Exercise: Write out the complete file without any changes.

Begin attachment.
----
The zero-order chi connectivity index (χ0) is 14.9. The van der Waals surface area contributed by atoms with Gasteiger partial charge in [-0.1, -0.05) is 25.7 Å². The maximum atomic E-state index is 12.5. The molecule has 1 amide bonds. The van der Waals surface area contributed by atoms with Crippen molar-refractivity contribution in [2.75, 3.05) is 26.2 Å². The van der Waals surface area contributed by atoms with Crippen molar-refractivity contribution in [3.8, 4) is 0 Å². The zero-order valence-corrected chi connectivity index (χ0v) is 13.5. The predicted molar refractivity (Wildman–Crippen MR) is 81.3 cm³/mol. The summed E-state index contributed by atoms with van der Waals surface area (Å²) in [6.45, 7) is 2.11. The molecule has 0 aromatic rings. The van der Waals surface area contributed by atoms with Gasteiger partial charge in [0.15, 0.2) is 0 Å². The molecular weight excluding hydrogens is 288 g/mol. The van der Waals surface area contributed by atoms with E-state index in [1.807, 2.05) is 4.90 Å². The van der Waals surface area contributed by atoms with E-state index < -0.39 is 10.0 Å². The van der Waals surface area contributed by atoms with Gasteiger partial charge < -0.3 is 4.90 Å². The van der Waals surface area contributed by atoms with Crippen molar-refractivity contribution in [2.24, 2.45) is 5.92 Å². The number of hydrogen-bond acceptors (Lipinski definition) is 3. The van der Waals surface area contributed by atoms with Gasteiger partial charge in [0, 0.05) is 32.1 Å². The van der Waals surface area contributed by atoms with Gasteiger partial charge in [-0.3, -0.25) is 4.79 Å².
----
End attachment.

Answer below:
The zero-order chi connectivity index (χ0) is 14.9. The van der Waals surface area contributed by atoms with Gasteiger partial charge in [-0.1, -0.05) is 25.7 Å². The maximum atomic E-state index is 12.5. The molecule has 1 amide bonds. The van der Waals surface area contributed by atoms with Crippen molar-refractivity contribution in [2.75, 3.05) is 26.2 Å². The van der Waals surface area contributed by atoms with Crippen molar-refractivity contribution in [3.8, 4) is 0 Å². The zero-order valence-corrected chi connectivity index (χ0v) is 13.5. The predicted molar refractivity (Wildman–Crippen MR) is 81.3 cm³/mol. The summed E-state index contributed by atoms with van der Waals surface area (Å²) in [6.45, 7) is 2.11. The molecule has 0 aromatic rings. The van der Waals surface area contributed by atoms with Gasteiger partial charge in [0.15, 0.2) is 0 Å². The molecular weight excluding hydrogens is 288 g/mol. The van der Waals surface area contributed by atoms with E-state index in [1.807, 2.05) is 4.90 Å². The van der Waals surface area contributed by atoms with E-state index < -0.39 is 10.0 Å². The van der Waals surface area contributed by atoms with Gasteiger partial charge < -0.3 is 4.90 Å². The van der Waals surface area contributed by atoms with Crippen molar-refractivity contribution in [2.24, 2.45) is 5.92 Å². The number of hydrogen-bond acceptors (Lipinski definition) is 3. The van der Waals surface area contributed by atoms with Gasteiger partial charge in [0, 0.05) is 32.1 Å². The van der Waals surface area contributed by atoms with Gasteiger partial charge in [-0.3, -0.25) is 4.79 Å².